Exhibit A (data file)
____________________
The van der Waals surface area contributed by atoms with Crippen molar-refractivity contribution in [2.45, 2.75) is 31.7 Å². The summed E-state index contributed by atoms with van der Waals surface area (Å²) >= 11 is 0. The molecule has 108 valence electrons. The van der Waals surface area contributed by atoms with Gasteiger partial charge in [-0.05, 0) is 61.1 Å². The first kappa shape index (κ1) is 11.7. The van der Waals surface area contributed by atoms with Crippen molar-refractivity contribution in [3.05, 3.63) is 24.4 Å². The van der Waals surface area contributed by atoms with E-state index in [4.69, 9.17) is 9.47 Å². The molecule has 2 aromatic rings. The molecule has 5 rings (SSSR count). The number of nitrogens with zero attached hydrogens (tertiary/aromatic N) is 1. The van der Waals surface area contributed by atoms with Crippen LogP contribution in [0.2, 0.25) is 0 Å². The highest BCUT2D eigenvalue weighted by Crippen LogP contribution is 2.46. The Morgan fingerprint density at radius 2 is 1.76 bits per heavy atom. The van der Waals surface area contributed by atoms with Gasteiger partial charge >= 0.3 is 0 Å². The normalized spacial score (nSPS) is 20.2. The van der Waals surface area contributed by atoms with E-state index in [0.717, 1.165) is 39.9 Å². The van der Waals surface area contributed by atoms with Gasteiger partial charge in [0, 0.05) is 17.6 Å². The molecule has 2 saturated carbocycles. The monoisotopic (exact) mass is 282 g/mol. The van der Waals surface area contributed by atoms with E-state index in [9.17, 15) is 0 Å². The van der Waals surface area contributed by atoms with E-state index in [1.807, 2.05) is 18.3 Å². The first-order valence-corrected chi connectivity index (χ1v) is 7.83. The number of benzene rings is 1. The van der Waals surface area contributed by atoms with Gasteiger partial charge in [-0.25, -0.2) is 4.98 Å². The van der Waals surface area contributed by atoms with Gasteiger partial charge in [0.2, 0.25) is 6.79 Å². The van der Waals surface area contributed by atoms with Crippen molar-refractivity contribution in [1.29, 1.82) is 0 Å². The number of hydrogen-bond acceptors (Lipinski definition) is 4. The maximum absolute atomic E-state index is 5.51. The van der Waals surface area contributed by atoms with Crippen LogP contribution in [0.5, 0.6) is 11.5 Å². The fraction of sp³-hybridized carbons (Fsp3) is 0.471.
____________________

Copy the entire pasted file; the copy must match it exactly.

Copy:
The van der Waals surface area contributed by atoms with Crippen molar-refractivity contribution in [2.45, 2.75) is 31.7 Å². The summed E-state index contributed by atoms with van der Waals surface area (Å²) >= 11 is 0. The molecule has 108 valence electrons. The van der Waals surface area contributed by atoms with Gasteiger partial charge in [-0.05, 0) is 61.1 Å². The first kappa shape index (κ1) is 11.7. The van der Waals surface area contributed by atoms with Crippen molar-refractivity contribution in [3.05, 3.63) is 24.4 Å². The van der Waals surface area contributed by atoms with E-state index in [4.69, 9.17) is 9.47 Å². The molecule has 2 aromatic rings. The molecule has 5 rings (SSSR count). The number of nitrogens with zero attached hydrogens (tertiary/aromatic N) is 1. The van der Waals surface area contributed by atoms with Crippen LogP contribution in [0.2, 0.25) is 0 Å². The highest BCUT2D eigenvalue weighted by Crippen LogP contribution is 2.46. The Morgan fingerprint density at radius 2 is 1.76 bits per heavy atom. The van der Waals surface area contributed by atoms with Gasteiger partial charge >= 0.3 is 0 Å². The normalized spacial score (nSPS) is 20.2. The van der Waals surface area contributed by atoms with E-state index in [0.717, 1.165) is 39.9 Å². The van der Waals surface area contributed by atoms with Gasteiger partial charge in [0, 0.05) is 17.6 Å². The molecule has 2 saturated carbocycles. The monoisotopic (exact) mass is 282 g/mol. The van der Waals surface area contributed by atoms with E-state index in [9.17, 15) is 0 Å². The van der Waals surface area contributed by atoms with E-state index in [1.807, 2.05) is 18.3 Å². The first-order valence-corrected chi connectivity index (χ1v) is 7.83. The number of benzene rings is 1. The van der Waals surface area contributed by atoms with Gasteiger partial charge in [-0.25, -0.2) is 4.98 Å². The van der Waals surface area contributed by atoms with Gasteiger partial charge in [0.2, 0.25) is 6.79 Å². The van der Waals surface area contributed by atoms with Crippen molar-refractivity contribution in [1.29, 1.82) is 0 Å². The number of hydrogen-bond acceptors (Lipinski definition) is 4. The maximum absolute atomic E-state index is 5.51. The van der Waals surface area contributed by atoms with Crippen LogP contribution in [0.5, 0.6) is 11.5 Å². The fraction of sp³-hybridized carbons (Fsp3) is 0.471.